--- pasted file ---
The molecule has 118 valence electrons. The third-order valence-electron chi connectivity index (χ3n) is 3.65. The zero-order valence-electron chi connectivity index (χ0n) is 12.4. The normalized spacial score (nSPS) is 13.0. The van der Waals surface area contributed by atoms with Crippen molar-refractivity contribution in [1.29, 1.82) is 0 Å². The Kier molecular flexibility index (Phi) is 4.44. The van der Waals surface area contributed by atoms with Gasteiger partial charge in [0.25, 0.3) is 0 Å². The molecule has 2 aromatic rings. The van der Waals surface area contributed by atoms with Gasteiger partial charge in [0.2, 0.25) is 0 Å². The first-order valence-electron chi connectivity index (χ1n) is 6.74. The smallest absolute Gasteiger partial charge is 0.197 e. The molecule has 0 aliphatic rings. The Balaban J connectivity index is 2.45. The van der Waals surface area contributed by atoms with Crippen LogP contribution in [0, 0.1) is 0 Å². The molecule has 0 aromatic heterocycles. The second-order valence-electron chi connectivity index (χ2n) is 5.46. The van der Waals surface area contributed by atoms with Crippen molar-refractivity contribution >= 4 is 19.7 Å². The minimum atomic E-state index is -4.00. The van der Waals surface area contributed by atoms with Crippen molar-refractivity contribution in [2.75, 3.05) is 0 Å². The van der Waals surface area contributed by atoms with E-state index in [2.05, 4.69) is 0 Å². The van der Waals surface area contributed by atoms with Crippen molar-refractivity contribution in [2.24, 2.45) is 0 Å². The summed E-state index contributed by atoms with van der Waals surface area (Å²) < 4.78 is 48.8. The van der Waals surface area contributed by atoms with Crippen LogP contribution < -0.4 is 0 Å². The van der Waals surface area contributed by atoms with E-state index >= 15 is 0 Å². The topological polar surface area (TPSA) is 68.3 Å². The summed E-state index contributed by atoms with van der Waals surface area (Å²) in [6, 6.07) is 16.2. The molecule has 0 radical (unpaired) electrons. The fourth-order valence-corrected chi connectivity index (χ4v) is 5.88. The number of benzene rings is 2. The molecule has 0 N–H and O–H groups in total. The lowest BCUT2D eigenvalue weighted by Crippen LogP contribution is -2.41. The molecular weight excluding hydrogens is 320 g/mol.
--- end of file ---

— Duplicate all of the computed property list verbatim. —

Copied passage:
The molecule has 118 valence electrons. The third-order valence-electron chi connectivity index (χ3n) is 3.65. The zero-order valence-electron chi connectivity index (χ0n) is 12.4. The normalized spacial score (nSPS) is 13.0. The van der Waals surface area contributed by atoms with Crippen molar-refractivity contribution in [1.29, 1.82) is 0 Å². The Kier molecular flexibility index (Phi) is 4.44. The van der Waals surface area contributed by atoms with Gasteiger partial charge in [0.25, 0.3) is 0 Å². The molecule has 2 aromatic rings. The van der Waals surface area contributed by atoms with Gasteiger partial charge in [0.2, 0.25) is 0 Å². The first-order valence-electron chi connectivity index (χ1n) is 6.74. The smallest absolute Gasteiger partial charge is 0.197 e. The molecule has 0 aliphatic rings. The Balaban J connectivity index is 2.45. The van der Waals surface area contributed by atoms with Crippen LogP contribution in [0, 0.1) is 0 Å². The molecule has 0 aromatic heterocycles. The second-order valence-electron chi connectivity index (χ2n) is 5.46. The van der Waals surface area contributed by atoms with Crippen molar-refractivity contribution >= 4 is 19.7 Å². The minimum atomic E-state index is -4.00. The van der Waals surface area contributed by atoms with Crippen molar-refractivity contribution in [2.75, 3.05) is 0 Å². The van der Waals surface area contributed by atoms with E-state index in [2.05, 4.69) is 0 Å². The van der Waals surface area contributed by atoms with Crippen molar-refractivity contribution in [2.24, 2.45) is 0 Å². The summed E-state index contributed by atoms with van der Waals surface area (Å²) < 4.78 is 48.8. The van der Waals surface area contributed by atoms with Crippen LogP contribution < -0.4 is 0 Å². The van der Waals surface area contributed by atoms with E-state index >= 15 is 0 Å². The topological polar surface area (TPSA) is 68.3 Å². The summed E-state index contributed by atoms with van der Waals surface area (Å²) in [6, 6.07) is 16.2. The molecule has 0 radical (unpaired) electrons. The fourth-order valence-corrected chi connectivity index (χ4v) is 5.88. The number of benzene rings is 2. The molecule has 0 N–H and O–H groups in total. The lowest BCUT2D eigenvalue weighted by Crippen LogP contribution is -2.41. The molecular weight excluding hydrogens is 320 g/mol.